It may be one of the world's most famous football temples but it's almost a century old. That's why Uruguay is looking at reinventing the legendary Centenario in time for its centenary.
Montevideo is preparing for Plan 2030, an initiative announced a few weeks back. It foresees a major upgrade of the national stadium. After all, in the year of its centenary Uruguay is hoping to host the World Cup, along with Argentina, Chile and Paraguay. It would be the 'centenario' for both the FIFA tournament and the stadium itself.
For this reason the public operator, CAFO, has begun working on the necessary changes. The choice was between demolition of the stadium and redevelopment of what is already a 90-year-old venue. The entire football community, when asked, said they would not accept demolition.
CAFO, Comisión Administradora del Field Oficial in full, has selected two crucial partners for the work ahead with PricewaterhouseCoopers and the Schelotto-Lecuna studio. By mid-2021 we should know more about the technical and financial feasibility of the project. With some time left, the challenge does seem to be huge, we're talking of a global football monument, after all.
Today, though it's an early estimate only, the price tag is expected to be within $200-300 million. It's a massive amount, especially with the country's scale. That's why there is no default reliance on public funding.
“We start from the premise that the $200-300 million are not there. It is unthinkable that the national government allocates all funds for this objective, just like the municipality of Montevideo or the football federation. So we have to explore other sources with imagination and technical rigor. We think that the path consists of identifying the various businesses that may arise from a multipurpose center like this one and exploring the possibility that individuals are interested in investing in them, with an impact on the overall project.” said CAFO executive director Ricardo Lombardo in an interview with Ovación Digital.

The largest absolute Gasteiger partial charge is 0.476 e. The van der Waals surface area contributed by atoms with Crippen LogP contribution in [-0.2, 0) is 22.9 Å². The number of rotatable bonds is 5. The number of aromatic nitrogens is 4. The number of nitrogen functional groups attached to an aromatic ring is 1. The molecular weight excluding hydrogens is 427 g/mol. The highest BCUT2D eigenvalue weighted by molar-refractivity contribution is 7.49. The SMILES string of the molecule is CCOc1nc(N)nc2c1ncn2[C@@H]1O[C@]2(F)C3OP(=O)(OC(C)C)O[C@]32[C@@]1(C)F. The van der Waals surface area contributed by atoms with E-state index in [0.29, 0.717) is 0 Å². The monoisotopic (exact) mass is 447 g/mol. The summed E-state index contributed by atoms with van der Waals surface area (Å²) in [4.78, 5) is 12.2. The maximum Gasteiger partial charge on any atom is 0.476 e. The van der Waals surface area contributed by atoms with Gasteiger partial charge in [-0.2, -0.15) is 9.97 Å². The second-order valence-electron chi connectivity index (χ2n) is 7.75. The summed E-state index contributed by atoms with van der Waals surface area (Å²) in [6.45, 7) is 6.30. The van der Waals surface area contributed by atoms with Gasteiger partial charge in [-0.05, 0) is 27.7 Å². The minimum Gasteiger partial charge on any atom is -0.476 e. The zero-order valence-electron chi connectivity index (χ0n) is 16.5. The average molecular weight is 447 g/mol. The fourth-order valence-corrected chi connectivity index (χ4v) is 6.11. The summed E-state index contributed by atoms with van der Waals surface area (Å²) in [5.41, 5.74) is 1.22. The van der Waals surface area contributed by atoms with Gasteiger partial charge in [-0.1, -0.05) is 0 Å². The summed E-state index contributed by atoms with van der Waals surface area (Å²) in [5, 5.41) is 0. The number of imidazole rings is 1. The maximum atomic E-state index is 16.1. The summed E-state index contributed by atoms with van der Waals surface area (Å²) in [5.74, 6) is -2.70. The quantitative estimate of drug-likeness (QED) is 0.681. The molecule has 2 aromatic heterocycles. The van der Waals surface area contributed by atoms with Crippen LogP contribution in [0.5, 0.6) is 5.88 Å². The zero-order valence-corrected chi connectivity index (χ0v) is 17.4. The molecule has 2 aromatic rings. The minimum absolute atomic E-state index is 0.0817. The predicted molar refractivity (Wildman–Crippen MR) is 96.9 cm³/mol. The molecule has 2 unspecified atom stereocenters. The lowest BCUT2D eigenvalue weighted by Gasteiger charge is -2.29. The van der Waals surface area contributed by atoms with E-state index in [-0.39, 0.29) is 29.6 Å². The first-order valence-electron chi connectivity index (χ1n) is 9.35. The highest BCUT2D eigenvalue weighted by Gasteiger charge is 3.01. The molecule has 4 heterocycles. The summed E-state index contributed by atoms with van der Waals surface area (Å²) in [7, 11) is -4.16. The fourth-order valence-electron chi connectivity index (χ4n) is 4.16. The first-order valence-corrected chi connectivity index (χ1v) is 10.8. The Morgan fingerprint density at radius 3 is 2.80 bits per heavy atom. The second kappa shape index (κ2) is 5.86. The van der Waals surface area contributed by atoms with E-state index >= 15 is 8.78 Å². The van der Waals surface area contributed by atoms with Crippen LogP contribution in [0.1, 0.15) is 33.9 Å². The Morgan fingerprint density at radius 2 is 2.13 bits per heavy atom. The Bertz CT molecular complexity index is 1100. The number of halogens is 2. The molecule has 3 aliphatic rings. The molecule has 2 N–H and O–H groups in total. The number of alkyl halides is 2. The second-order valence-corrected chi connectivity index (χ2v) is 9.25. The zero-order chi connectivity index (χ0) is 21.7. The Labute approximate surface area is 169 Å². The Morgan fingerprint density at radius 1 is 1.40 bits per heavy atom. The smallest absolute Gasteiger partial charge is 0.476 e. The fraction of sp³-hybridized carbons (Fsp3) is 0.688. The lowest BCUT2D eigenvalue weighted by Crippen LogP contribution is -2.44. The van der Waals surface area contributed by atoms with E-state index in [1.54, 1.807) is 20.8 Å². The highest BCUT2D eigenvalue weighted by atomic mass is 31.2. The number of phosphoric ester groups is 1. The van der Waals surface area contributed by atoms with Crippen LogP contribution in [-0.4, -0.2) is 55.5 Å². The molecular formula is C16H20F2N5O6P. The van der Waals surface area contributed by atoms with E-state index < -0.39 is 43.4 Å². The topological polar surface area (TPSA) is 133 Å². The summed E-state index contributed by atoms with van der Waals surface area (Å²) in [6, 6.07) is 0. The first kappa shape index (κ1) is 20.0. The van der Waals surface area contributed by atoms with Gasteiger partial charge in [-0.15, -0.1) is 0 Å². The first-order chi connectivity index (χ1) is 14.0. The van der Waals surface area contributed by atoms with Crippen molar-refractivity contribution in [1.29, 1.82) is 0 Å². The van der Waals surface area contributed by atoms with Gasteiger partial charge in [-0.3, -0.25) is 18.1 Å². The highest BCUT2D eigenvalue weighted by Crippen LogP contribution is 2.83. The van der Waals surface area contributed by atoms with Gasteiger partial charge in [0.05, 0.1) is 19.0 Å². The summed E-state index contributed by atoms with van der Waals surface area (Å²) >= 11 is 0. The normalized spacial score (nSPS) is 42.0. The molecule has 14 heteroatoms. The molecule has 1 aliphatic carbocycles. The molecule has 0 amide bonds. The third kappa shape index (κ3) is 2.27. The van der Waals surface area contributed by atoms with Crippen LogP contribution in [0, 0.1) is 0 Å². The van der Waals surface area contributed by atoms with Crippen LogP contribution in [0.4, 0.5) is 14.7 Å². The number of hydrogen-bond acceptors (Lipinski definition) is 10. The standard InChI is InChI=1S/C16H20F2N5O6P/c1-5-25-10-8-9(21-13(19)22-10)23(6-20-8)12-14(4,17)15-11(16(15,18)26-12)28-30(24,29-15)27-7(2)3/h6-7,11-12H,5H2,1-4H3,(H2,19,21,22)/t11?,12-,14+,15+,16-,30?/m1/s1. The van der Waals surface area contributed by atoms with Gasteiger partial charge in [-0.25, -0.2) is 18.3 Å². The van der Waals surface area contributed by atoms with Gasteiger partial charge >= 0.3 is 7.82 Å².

Although we're at an early stage, there are several interesting ideas on the board already. For example, the stadium will require greater access to parking spaces, now almost none are available. So, in theory, a private investor could be interested in a concession to deliver them and operate in the densely populated metropolis.
Also, the planned VIP boxes and all of the hospitality area, to be housed within the west stand, might be viable financially in private operation. There's also a plan for a themed hotel, football museum, coworking spaces and regular commercial floor space.
From the point of view of supporters possibly the biggest piece of news is the structural change planned. While the inclusion of cover above all spectators still seems somewhat in the air, conversion of the distinctive auditorium is unavoidable. Stands will be reconfigured in order to bring fans closer to the field and minimise the number of seats with obstructed views.
As for the final capacity the number still hasn't been set in stone but inclusion of temporary seating for the 2030 World Cup is taken into account.